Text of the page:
‘The best day ever’: Thompson basketball manager with autism makes the most of his first start

Published 12:01 am Wednesday, February 2, 2022

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By ALEC ETHEREDGE | Managing Editor

ALABASTER – Overcome with emotions, Peyton Grillo stood up and walked to the locker room just seconds after hitting the shot of his life for the Thompson Warriors.

The team manager for the Thompson basketball team, Grillo is also on the autism spectrum. That didn’t stop him from making his first start on autism awareness night inside Warrior Arena on Tuesday, Feb. 1 to celebrate Shooting 2 Change.

Taking on county rival Helena, the Warriors won the tip and ran a play Grillo came up with and creatively named “stick.”

With guard Justin Pegues dribbling at the top of the circle, Grillo ran into the paint, went baseline and found himself behind the three-point line.

Pegues kicked the ball to him, Grillo lined up his shot and let it fly. Seconds later, players and students mobbed him after finding the bottom of the net on the first shot of the game for a 3-0 lead.

“That was unbelievable. I’m not a real emotional guy, but I started to feel like I was going to get some tears even though I didn’t,” Grillo said. “My face was feeling a little warm. That was unbelievable.”

The moment was a dream come true for Grillo, who ran out to a stellar entrance as well. The emotions, however, of getting to live out a dream were so surreal that he had to take a moment by himself to soak it in.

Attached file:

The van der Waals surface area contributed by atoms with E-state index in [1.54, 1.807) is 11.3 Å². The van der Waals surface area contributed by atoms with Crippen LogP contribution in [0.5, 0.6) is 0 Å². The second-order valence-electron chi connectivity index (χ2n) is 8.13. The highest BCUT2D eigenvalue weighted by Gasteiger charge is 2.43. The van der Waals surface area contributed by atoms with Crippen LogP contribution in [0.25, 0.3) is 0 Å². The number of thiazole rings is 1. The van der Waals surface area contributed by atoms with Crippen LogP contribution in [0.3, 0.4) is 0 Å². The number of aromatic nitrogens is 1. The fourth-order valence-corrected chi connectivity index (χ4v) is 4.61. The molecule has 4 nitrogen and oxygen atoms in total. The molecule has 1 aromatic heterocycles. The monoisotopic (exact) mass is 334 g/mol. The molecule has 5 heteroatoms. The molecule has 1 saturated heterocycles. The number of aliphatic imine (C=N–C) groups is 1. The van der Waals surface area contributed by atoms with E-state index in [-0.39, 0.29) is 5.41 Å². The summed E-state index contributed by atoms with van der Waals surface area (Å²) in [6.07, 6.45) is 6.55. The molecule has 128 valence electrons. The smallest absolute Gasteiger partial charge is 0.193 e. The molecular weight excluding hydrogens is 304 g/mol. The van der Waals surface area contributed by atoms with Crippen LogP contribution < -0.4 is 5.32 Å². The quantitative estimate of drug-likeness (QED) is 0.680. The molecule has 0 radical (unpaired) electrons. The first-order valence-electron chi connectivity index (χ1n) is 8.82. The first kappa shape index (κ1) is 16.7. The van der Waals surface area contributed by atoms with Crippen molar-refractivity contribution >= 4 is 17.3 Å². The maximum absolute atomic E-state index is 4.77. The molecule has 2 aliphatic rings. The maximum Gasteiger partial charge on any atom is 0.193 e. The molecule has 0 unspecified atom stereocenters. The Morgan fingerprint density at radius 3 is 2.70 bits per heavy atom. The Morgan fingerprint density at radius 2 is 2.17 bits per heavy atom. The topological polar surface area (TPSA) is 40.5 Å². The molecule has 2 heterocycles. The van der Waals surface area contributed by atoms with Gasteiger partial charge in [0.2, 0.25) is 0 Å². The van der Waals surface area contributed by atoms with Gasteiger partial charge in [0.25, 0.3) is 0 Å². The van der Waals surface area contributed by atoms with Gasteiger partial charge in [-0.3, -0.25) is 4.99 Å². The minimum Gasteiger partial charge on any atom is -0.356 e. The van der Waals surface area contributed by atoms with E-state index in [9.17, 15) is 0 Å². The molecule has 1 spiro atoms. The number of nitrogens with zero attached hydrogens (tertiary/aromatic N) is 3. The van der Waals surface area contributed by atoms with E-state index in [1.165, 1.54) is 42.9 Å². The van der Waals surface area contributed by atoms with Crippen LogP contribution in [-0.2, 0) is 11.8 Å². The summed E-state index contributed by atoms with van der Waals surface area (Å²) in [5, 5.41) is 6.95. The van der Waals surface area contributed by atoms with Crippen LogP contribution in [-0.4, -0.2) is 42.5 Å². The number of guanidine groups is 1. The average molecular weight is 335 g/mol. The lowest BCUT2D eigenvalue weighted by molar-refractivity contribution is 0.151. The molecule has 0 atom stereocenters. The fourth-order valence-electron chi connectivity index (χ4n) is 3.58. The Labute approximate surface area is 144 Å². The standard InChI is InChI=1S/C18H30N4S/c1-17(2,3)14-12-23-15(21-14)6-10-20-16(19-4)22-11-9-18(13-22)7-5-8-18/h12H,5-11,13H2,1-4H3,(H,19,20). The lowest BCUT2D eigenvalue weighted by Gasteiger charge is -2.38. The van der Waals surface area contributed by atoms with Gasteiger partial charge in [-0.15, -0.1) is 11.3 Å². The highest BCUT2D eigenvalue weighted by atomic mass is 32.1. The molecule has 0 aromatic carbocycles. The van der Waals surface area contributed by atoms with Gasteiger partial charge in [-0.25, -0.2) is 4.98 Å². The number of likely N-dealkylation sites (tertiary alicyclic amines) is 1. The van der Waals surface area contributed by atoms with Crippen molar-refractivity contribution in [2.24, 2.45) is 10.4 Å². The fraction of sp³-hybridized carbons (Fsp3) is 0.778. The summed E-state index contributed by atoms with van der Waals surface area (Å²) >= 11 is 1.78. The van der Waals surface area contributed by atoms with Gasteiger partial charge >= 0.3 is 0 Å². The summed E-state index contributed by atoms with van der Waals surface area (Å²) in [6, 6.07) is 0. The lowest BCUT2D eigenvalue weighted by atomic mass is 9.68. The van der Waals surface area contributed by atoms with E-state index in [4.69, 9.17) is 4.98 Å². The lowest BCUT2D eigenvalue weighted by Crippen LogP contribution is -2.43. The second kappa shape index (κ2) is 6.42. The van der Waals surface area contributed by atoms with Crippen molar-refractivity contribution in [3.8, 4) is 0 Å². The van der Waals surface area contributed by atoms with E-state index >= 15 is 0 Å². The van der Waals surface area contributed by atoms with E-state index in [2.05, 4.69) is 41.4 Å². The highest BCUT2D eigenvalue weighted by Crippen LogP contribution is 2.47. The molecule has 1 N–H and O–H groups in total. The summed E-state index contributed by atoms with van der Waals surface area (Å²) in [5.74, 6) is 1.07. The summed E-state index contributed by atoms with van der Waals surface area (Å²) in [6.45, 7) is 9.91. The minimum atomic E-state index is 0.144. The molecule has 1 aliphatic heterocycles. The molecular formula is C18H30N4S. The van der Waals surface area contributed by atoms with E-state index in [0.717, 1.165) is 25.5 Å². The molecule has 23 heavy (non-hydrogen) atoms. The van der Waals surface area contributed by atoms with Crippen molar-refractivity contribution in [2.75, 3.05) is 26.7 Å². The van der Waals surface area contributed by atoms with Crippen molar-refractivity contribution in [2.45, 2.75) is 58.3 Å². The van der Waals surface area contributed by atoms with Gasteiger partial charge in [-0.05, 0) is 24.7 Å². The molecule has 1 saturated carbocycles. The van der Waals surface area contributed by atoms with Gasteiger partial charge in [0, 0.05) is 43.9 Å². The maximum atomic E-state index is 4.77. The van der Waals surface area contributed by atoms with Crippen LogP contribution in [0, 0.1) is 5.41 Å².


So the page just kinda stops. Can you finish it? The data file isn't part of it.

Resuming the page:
“I’m at a loss of words. I don’t know what to say,” he said after the game. “After that, I just went to the locker room for a few minutes, just to soak it in. Things were going by so fast. Everything was happening so fast. It’s been a great day. The opportunity I got from coach Powell and the entire school, I couldn’t ask for anything better.”

It was all part of the Shooting 2 Change night at Thompson High School, which is an organization that was started by head coach Dru Powell after his son Parker was diagnosed with autism at the age of 2.

Over the last eight years, the event has grown each year with coaches statewide and even beyond helping raise awareness for autism and acceptance of everyone.

“Obviously, putting on a statewide event is not easy, but when you see something like that, man does it make it all worth it,” Powell said. “That was awesome not only for Peyton, but for everybody in the building tonight. There is no doubt that autism awareness and acceptance was spread in this building tonight and will be spread throughout the state and the country. What we saw tonight was unbelievable.”

And Grillo’s dreams didn’t stop at making a shot for his high school team playing the sport he loves. No, that was just the beginning for him.

“It meant a lot because I want to inspire the world,” he said. “People not just with autism, but also people who may have Down syndrome, cancer, anything. People who are going through hardships, I want them to know you can do anything you put your mind to as long as you work hard. You don’t have to follow your peers; you can follow your passion. Just listen to your heart.”

Like Powell’s son Parker, Grillo was also 2 when his mom, Misty Grillos, started noticing signs that he may end up on the spectrum.